Learning patience from watching Krystal
Back on February 18th, I chanced upon Krystal (11k) playing a game on KGS. I had to go prepare and eat dinner but I left my desktop on.
Much to my surprise, her game was still going after I finished my meal. The middle game had just begun so I sat down to watch. I was treated to a very exciting running battle (SGF link) and an endgame that prompted her opponent to resign.
Now, Krystal is ranked by KGS as 11k and I'm currently fluctuating between 20k and 19k. From where I stand, I have no authority to judge the quality of her play. But what I did see revealed some of the qualities that I lack.
- Krystal played very slowly and it was clear that she was giving a lot of thought to each of her moves.
- She maintained connectivity between her most critical stones.
- Her shapes seemed rather efficient; giving her formations flexibility, liberties, and connectivity while, at times, creating discomfort for her opponent.
Combined with tetris's advice to do more tsumego, I've applied what I had learned from watching Krystal to my most recent games and have managed to win most of them (although often by a slim margin).
It's still too early to tell if I've improved but saiclone (aka frankiii) said that he noticed a change in my style. I would agree with him on that since I'm now rather wary of overplays and gambles.
This game was reference in the Nihon-Ki-in Small Encyclopedia of Fuseki under unusual openings. Honinbo Shusai Meijin had come out of retirement for this game sponsored by the Yomiuri Shimbun. Go Seigen (aka Wu Qingyuan) was testing his shin-fuseki (modern opening) and his third (tengen) move apparently caused an uproar. What follows are comments in the SGF that is stored in GoBase.org.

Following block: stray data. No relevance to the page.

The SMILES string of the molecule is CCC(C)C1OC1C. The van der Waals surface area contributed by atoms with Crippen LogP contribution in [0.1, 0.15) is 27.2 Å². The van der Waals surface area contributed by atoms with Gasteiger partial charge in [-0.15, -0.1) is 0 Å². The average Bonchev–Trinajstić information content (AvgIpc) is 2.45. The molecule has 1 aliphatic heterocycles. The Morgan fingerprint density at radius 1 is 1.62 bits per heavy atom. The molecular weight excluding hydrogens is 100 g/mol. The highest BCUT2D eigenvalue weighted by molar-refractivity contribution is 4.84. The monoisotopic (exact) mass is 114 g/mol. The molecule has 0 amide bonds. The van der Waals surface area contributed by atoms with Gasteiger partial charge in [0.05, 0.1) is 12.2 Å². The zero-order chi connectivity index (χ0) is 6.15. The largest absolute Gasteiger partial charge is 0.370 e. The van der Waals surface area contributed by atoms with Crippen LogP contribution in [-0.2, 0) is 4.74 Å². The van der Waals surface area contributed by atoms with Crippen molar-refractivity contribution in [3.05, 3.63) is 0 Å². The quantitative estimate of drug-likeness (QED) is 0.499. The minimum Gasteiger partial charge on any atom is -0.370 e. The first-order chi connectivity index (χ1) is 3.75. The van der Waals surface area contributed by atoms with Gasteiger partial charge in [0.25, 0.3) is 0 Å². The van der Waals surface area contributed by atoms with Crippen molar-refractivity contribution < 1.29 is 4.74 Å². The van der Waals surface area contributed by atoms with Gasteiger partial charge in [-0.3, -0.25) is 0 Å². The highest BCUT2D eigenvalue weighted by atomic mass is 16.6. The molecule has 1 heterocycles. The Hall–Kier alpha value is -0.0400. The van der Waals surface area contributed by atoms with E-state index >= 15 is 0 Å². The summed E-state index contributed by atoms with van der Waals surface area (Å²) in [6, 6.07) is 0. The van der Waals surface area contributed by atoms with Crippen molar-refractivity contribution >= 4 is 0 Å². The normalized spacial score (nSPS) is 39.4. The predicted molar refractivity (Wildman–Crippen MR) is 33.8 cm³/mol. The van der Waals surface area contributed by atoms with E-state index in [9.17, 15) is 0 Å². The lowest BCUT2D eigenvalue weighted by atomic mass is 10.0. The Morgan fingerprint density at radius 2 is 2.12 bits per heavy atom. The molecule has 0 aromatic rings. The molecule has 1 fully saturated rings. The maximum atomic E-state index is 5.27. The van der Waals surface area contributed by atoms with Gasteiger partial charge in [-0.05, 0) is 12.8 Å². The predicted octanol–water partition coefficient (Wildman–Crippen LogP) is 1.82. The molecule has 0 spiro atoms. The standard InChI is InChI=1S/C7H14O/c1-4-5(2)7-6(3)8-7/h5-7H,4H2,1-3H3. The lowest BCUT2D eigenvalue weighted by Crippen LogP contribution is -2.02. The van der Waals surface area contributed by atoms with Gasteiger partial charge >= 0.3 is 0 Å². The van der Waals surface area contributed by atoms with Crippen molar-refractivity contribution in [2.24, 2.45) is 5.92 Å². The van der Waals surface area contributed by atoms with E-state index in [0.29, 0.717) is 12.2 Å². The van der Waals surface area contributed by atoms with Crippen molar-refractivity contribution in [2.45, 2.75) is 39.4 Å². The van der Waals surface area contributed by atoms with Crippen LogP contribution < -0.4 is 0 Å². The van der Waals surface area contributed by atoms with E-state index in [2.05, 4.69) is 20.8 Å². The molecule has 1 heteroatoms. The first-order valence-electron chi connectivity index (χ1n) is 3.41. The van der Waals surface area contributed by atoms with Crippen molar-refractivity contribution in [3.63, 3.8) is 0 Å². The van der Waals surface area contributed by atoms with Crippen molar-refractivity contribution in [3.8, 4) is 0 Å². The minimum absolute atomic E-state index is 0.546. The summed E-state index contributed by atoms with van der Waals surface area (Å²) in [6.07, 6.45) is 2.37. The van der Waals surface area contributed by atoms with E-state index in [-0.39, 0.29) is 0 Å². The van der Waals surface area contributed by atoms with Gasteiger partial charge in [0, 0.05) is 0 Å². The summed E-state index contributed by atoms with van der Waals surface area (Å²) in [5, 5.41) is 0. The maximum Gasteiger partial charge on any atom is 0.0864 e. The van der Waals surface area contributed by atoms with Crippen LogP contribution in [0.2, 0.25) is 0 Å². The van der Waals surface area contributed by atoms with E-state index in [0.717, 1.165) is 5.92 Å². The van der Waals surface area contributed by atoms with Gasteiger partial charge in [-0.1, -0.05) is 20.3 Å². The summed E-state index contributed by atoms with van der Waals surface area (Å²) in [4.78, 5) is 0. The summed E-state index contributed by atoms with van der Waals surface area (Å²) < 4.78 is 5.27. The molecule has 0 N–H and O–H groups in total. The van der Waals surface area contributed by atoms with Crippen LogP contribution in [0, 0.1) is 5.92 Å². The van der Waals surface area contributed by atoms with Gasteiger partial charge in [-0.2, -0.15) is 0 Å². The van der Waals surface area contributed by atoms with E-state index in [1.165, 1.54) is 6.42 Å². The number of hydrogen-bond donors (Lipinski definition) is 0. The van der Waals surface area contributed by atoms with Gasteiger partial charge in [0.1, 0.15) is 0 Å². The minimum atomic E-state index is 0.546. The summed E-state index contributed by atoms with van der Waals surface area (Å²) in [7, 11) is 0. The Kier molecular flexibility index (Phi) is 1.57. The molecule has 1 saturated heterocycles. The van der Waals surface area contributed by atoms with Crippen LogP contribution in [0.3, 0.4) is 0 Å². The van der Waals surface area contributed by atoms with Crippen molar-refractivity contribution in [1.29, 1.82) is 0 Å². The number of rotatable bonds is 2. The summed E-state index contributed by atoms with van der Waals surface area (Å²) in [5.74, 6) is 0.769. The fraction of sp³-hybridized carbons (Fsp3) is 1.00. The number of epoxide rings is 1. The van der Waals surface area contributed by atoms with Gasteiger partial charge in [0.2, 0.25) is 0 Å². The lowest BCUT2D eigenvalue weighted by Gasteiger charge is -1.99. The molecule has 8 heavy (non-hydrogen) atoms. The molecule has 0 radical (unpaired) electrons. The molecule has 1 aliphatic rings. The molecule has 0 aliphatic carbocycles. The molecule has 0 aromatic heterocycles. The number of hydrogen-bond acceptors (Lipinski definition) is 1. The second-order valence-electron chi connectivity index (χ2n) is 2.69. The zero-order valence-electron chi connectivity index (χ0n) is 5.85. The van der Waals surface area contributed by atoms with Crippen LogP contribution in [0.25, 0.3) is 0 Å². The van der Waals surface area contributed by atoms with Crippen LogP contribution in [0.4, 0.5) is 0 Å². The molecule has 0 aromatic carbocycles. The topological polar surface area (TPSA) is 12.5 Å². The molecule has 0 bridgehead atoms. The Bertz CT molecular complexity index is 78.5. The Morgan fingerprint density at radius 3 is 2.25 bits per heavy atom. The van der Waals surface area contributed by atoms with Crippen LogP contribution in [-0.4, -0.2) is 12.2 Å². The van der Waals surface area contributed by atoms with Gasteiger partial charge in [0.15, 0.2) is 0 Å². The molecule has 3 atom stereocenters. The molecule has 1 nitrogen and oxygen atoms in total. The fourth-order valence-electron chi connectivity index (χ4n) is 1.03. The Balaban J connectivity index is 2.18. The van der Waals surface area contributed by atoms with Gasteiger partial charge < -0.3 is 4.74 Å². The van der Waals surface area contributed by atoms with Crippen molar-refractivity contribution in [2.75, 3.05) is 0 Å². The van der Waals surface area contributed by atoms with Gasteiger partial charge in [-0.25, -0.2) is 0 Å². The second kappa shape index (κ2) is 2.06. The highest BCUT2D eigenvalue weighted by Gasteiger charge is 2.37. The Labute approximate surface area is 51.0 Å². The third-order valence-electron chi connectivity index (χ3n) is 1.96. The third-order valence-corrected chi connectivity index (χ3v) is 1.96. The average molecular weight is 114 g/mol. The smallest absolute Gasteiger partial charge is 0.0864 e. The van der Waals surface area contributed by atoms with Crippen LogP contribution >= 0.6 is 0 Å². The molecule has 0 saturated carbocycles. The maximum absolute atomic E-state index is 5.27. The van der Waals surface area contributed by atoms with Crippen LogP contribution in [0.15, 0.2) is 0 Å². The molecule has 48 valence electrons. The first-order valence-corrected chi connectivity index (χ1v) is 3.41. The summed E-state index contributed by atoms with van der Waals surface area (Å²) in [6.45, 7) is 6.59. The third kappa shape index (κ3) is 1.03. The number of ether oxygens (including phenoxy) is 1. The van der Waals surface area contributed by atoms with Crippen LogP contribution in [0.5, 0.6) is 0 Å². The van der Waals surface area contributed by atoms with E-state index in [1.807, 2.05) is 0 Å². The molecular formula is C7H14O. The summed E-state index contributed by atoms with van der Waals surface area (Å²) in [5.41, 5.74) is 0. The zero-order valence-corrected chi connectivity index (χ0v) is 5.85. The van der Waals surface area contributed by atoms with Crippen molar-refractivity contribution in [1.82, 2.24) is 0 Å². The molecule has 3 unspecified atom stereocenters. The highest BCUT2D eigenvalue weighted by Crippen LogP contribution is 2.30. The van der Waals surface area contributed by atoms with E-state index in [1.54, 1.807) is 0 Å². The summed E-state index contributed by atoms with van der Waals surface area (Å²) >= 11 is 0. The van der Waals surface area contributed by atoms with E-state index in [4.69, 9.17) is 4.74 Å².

Shusai was scathing of Go's opening: "Creative innovation in go is to be welcomed with sympathetic interest, but regrettably Black's opening plays, which are characteristic of the `New Fuseki', have already been found wanting and are falling into disuse."
His distaste was echoed by correspondents to the Yomiuri newspaper who alleged disrepect by Go towards the senior player. Go himself was later to dismiss 5 as a "straitjacket" move, being concerned only with influence - the best plays combine territory and influence. But he was adamant that his intention was not to annoy the Meijin. he wanted to test out his new concepts against the best player available and a play at the centre point (which is what provoked annoyance - not the other two black moves) was, he said, simply a result of his feeling at the time that it formed a logical symmetry with his two corner stones.
These days we tend to embrace shin-fuseki as vital for rapid development of our positions and balance. I'm not sure that I understand the game enough to effectively apply a play on the tengen. But don't be surprised if you see me trying it out someday.